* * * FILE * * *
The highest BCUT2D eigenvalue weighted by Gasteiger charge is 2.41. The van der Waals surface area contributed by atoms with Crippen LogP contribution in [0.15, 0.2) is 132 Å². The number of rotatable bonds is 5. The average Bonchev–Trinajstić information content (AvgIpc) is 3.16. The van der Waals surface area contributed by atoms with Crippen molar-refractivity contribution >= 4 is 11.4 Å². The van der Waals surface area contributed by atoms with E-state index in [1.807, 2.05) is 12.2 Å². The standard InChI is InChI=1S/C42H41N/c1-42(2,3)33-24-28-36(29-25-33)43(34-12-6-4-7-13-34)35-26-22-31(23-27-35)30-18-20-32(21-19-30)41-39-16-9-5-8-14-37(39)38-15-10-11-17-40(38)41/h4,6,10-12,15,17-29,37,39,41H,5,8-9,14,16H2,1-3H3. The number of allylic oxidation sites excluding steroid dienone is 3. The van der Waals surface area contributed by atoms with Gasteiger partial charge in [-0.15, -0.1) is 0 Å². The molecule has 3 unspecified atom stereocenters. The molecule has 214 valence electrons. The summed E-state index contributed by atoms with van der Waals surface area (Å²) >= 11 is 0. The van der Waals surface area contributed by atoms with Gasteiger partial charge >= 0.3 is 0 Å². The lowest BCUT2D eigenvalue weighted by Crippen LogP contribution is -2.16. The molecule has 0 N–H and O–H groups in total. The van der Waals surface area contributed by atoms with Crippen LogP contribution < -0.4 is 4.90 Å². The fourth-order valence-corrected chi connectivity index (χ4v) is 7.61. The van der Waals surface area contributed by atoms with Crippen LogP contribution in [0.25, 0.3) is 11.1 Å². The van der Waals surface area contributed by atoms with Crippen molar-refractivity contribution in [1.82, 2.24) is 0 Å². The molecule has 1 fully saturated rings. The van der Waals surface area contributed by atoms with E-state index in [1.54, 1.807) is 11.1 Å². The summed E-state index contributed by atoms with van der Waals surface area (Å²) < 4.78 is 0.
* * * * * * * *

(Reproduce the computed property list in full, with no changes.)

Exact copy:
The highest BCUT2D eigenvalue weighted by Gasteiger charge is 2.41. The van der Waals surface area contributed by atoms with Crippen LogP contribution in [0.15, 0.2) is 132 Å². The number of rotatable bonds is 5. The average Bonchev–Trinajstić information content (AvgIpc) is 3.16. The van der Waals surface area contributed by atoms with Crippen molar-refractivity contribution >= 4 is 11.4 Å². The van der Waals surface area contributed by atoms with E-state index in [1.807, 2.05) is 12.2 Å². The standard InChI is InChI=1S/C42H41N/c1-42(2,3)33-24-28-36(29-25-33)43(34-12-6-4-7-13-34)35-26-22-31(23-27-35)30-18-20-32(21-19-30)41-39-16-9-5-8-14-37(39)38-15-10-11-17-40(38)41/h4,6,10-12,15,17-29,37,39,41H,5,8-9,14,16H2,1-3H3. The number of allylic oxidation sites excluding steroid dienone is 3. The van der Waals surface area contributed by atoms with Gasteiger partial charge in [-0.15, -0.1) is 0 Å². The molecule has 3 unspecified atom stereocenters. The molecule has 214 valence electrons. The summed E-state index contributed by atoms with van der Waals surface area (Å²) >= 11 is 0. The van der Waals surface area contributed by atoms with Gasteiger partial charge >= 0.3 is 0 Å². The lowest BCUT2D eigenvalue weighted by Crippen LogP contribution is -2.16. The molecule has 0 N–H and O–H groups in total. The van der Waals surface area contributed by atoms with Crippen LogP contribution < -0.4 is 4.90 Å². The fourth-order valence-corrected chi connectivity index (χ4v) is 7.61. The van der Waals surface area contributed by atoms with Crippen LogP contribution in [0.25, 0.3) is 11.1 Å². The van der Waals surface area contributed by atoms with Crippen molar-refractivity contribution in [1.82, 2.24) is 0 Å². The molecule has 1 fully saturated rings. The van der Waals surface area contributed by atoms with E-state index in [1.54, 1.807) is 11.1 Å². The summed E-state index contributed by atoms with van der Waals surface area (Å²) < 4.78 is 0.